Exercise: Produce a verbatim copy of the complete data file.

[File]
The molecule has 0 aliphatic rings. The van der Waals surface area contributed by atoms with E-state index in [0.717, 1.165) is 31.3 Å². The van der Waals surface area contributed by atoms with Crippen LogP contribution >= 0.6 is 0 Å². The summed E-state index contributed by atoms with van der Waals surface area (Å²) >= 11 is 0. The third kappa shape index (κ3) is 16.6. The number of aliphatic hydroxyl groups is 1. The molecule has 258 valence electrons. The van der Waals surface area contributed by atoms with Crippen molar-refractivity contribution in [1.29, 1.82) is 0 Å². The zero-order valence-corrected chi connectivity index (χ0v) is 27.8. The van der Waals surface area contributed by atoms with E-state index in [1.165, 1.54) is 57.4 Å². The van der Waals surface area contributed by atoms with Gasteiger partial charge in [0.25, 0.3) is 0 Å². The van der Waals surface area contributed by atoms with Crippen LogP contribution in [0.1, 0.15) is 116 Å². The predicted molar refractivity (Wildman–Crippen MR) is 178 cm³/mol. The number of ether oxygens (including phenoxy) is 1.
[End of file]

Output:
The molecule has 0 aliphatic rings. The van der Waals surface area contributed by atoms with E-state index in [0.717, 1.165) is 31.3 Å². The van der Waals surface area contributed by atoms with Crippen LogP contribution >= 0.6 is 0 Å². The summed E-state index contributed by atoms with van der Waals surface area (Å²) >= 11 is 0. The third kappa shape index (κ3) is 16.6. The number of aliphatic hydroxyl groups is 1. The molecule has 258 valence electrons. The van der Waals surface area contributed by atoms with Crippen molar-refractivity contribution in [1.29, 1.82) is 0 Å². The zero-order valence-corrected chi connectivity index (χ0v) is 27.8. The van der Waals surface area contributed by atoms with E-state index in [1.165, 1.54) is 57.4 Å². The van der Waals surface area contributed by atoms with Gasteiger partial charge in [0.25, 0.3) is 0 Å². The van der Waals surface area contributed by atoms with Crippen LogP contribution in [0.1, 0.15) is 116 Å². The predicted molar refractivity (Wildman–Crippen MR) is 178 cm³/mol. The number of ether oxygens (including phenoxy) is 1.